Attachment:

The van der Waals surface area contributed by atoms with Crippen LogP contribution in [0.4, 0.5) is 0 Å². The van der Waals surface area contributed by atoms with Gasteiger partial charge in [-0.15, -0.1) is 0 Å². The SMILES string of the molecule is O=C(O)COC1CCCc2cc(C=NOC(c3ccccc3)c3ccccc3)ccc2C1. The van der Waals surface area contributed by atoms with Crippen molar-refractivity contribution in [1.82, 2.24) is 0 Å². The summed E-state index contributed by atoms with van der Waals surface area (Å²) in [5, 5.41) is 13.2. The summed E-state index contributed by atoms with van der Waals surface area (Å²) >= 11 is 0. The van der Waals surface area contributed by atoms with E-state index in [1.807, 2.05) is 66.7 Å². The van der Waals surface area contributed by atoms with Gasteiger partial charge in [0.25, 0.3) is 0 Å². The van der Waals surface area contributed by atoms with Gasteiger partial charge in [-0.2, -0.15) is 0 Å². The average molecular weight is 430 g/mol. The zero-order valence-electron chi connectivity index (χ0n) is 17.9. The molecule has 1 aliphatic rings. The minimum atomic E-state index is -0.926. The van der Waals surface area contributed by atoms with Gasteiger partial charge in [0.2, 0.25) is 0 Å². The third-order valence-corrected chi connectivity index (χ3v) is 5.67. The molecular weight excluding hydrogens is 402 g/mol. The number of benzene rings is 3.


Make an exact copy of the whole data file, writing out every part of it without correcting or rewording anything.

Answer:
The van der Waals surface area contributed by atoms with Crippen LogP contribution in [0.4, 0.5) is 0 Å². The van der Waals surface area contributed by atoms with Gasteiger partial charge in [-0.15, -0.1) is 0 Å². The SMILES string of the molecule is O=C(O)COC1CCCc2cc(C=NOC(c3ccccc3)c3ccccc3)ccc2C1. The van der Waals surface area contributed by atoms with Crippen molar-refractivity contribution in [1.82, 2.24) is 0 Å². The summed E-state index contributed by atoms with van der Waals surface area (Å²) in [5, 5.41) is 13.2. The summed E-state index contributed by atoms with van der Waals surface area (Å²) >= 11 is 0. The van der Waals surface area contributed by atoms with E-state index in [1.807, 2.05) is 66.7 Å². The van der Waals surface area contributed by atoms with Gasteiger partial charge in [0.25, 0.3) is 0 Å². The van der Waals surface area contributed by atoms with Gasteiger partial charge in [-0.2, -0.15) is 0 Å². The average molecular weight is 430 g/mol. The zero-order valence-electron chi connectivity index (χ0n) is 17.9. The molecule has 1 aliphatic rings. The minimum atomic E-state index is -0.926. The van der Waals surface area contributed by atoms with Gasteiger partial charge in [0.2, 0.25) is 0 Å². The third-order valence-corrected chi connectivity index (χ3v) is 5.67. The molecular weight excluding hydrogens is 402 g/mol. The number of benzene rings is 3.